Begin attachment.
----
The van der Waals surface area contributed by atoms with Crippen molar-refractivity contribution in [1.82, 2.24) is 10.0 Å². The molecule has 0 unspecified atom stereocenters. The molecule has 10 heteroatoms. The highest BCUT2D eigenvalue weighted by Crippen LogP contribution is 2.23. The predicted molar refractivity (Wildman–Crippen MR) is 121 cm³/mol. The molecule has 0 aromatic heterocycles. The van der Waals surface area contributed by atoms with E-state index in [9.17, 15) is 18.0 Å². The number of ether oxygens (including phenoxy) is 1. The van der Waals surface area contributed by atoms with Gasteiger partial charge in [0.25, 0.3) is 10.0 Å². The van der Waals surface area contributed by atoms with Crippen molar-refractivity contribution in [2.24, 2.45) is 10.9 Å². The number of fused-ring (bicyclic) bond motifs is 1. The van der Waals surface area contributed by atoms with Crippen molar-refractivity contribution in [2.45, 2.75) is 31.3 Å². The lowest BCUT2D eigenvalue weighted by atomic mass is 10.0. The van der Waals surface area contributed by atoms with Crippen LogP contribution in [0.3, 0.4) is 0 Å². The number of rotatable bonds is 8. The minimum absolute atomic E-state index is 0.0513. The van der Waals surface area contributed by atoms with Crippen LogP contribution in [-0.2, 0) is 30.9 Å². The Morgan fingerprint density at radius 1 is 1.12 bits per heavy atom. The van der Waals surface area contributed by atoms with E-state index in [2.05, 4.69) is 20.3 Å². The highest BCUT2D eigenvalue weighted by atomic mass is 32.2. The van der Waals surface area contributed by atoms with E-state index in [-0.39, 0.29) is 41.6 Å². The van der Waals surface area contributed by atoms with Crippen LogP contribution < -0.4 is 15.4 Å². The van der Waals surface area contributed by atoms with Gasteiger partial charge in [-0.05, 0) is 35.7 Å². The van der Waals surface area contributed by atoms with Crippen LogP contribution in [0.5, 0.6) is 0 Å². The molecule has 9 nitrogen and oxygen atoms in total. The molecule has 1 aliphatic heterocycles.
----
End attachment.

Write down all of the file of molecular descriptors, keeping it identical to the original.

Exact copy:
The van der Waals surface area contributed by atoms with Crippen molar-refractivity contribution in [1.82, 2.24) is 10.0 Å². The molecule has 0 unspecified atom stereocenters. The molecule has 10 heteroatoms. The highest BCUT2D eigenvalue weighted by Crippen LogP contribution is 2.23. The predicted molar refractivity (Wildman–Crippen MR) is 121 cm³/mol. The molecule has 0 aromatic heterocycles. The van der Waals surface area contributed by atoms with E-state index in [9.17, 15) is 18.0 Å². The number of ether oxygens (including phenoxy) is 1. The van der Waals surface area contributed by atoms with Gasteiger partial charge in [0.25, 0.3) is 10.0 Å². The van der Waals surface area contributed by atoms with Crippen molar-refractivity contribution in [2.24, 2.45) is 10.9 Å². The number of fused-ring (bicyclic) bond motifs is 1. The van der Waals surface area contributed by atoms with Crippen molar-refractivity contribution in [2.45, 2.75) is 31.3 Å². The lowest BCUT2D eigenvalue weighted by atomic mass is 10.0. The van der Waals surface area contributed by atoms with Crippen LogP contribution in [0.3, 0.4) is 0 Å². The number of rotatable bonds is 8. The minimum absolute atomic E-state index is 0.0513. The van der Waals surface area contributed by atoms with Crippen LogP contribution in [-0.2, 0) is 30.9 Å². The Morgan fingerprint density at radius 1 is 1.12 bits per heavy atom. The van der Waals surface area contributed by atoms with E-state index in [2.05, 4.69) is 20.3 Å². The highest BCUT2D eigenvalue weighted by atomic mass is 32.2. The van der Waals surface area contributed by atoms with E-state index in [-0.39, 0.29) is 41.6 Å². The van der Waals surface area contributed by atoms with Crippen LogP contribution < -0.4 is 15.4 Å². The van der Waals surface area contributed by atoms with Gasteiger partial charge in [-0.05, 0) is 35.7 Å². The van der Waals surface area contributed by atoms with Crippen LogP contribution in [0.5, 0.6) is 0 Å². The molecule has 9 nitrogen and oxygen atoms in total. The molecule has 1 aliphatic heterocycles.